If you think of longevity with rock bands, the Rolling Stones are the first that comes to mind on the international music scene. In the Roanoke community, look no further than The Kings, a Roanoke based band that has been in existence for over 53 years.
I had the opportunity to meet the band members of the Kings and attend their July 5th concert at Elmwood Park. Along with the Kings, DJ Jerry English was laying down danceable tunes before and during intermission times. Many in the crowd danced to the music as DJ English played tunes from legendary Carolina Beach bands like the Tams, Band of Oz and Jim Quick.
DJ English was kind enough to allow me to shadow him during the entire evening. I had an excellent vantage point from my seat next to him, observing his DJ duties and interacting with the band. I was extremely impressed with the friendliness and hospitality of the Kings band members.
Prior to the Kings opening first set, I met the members of the band and the man that founded the group, Perry Caligan. Caligan started the band, then known as The Royal Kings, 53 years ago and was the lead singer and lead guitarist. He now acts as the business owner of Kings Entertainment Agency.
From 1969 until 1980, The Royal Kings were the house band for the Roanoke nightclub The Kings Inn. The current leader and manager of the band, Larry Wheeling, joined the band during February 1969. It was a thrill for me to be able to meet both Caligan and Wheeling at this event.
Before the concert began, I asked both Caligan and Wheeling about some of the bands that The Royal Kings opened up for during their days performing at The Kings Inn. Here are just a few of the artists they mentioned: The Four Tops, Ides of March, Chairmen of the Board and Billy Stewart.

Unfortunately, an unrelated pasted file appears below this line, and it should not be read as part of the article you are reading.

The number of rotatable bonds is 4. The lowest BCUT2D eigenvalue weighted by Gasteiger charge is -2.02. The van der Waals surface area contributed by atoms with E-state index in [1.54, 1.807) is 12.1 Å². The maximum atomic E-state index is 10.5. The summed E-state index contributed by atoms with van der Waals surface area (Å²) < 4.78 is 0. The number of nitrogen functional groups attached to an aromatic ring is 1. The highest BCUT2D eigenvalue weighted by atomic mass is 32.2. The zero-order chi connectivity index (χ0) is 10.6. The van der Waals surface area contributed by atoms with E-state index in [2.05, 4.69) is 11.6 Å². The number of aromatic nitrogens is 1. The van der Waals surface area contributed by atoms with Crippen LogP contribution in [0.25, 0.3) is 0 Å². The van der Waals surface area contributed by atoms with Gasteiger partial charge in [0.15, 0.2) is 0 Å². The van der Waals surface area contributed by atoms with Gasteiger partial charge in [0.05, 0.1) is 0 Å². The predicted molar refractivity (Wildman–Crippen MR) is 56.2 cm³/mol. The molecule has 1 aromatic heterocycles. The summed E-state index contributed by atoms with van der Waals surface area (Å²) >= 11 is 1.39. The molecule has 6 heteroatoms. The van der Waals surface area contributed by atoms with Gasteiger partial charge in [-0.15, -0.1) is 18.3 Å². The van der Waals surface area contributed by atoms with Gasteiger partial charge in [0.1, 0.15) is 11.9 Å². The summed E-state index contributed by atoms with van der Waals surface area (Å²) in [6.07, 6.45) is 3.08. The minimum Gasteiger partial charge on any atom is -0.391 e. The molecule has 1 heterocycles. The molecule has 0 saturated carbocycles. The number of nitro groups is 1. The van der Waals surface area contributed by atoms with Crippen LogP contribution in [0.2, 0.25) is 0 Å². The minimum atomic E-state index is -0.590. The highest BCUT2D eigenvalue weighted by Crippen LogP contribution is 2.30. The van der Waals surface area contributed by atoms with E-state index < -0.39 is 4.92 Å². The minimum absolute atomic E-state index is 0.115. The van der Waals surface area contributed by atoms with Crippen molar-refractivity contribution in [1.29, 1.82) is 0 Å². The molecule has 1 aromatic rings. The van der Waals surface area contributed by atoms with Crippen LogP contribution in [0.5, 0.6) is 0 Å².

Over the years there have been many members playing with the Kings. However, Wheeling has been with the band ever since he joined in 1969. Joining Larry Wheeling in the 2018 edition of the band are his brothers Brian Wheeling and Randy Wheeling. Below are the current 7 members of the Kings:
Brian Jones—guitar bass
Terry Brown—lead singer
Tim Martin—lead singer and guitar
Larry Wheeling—Trumpet and Keyboards
Randy Wheeling—Trumpet and Trombone
The Kings official motto is “These guys play everything.” That slogan is accurate.
With a total of 29 songs during their two-sets, the Kings had a wide variety of musical styles on their set list. Basically the Kings play all types of dance music: From Motown to current chart topping songs, the band keeps the groove going with guitars, bass, drums and a brass section. Plus the vocals of Terry Brown and Tim Martin makes the Kings a top-notch band.
For a majority of the songs performed in concert, Terry Brown takes the lead singing vocals. For the remainder of the Kings songs, Tim Martin provides lead vocals for the band. This combination of vocalists gives the Kings a nice balance with the various styles of music played during concerts.
The Kings opened up their first set of the evening with the classic Chicago song, ‘Does Anybody Really Know What Time It is.” Other highlights during the first part of the concert includes covers of Al Green’s “Let’s Stay Together”, Looking Glass’ “Brandy (You’re a Fine Girl)”, the Spinners’ “I’ll Be Around” and KC & the Sunshine Band’s “Boogie Shoes.’
Towards the end of the first set, Tim Martin sang the Old Crow Medicine Show song “Wagon Wheel” which actually mentions the name of Roanoke in the lyrics of this tune:
Walking to the south out of Roanoke
I caught a trucker out of Philly had a nice long toke
But he’s a heading west from the Cumberland Gap
To Johnson City, Tennessee
And I got to get a move on before the sun
I hear my baby calling my name and I know that she’s the only one
And if I die in Raleigh at least I will die free
After DJ Jerry English played classic Carolina Beach music during the intermission, the Kings came out rocking the house with covers of more contemporary tunes from the past five years. Highlights of the second set includes, DNCE’s “Cake By the Ocean”, Justin Timberlake’s “Can’t Stop the Feeling”, Robin Thicke’s “Blurred Lines” and The Time’s “Jungle Love.”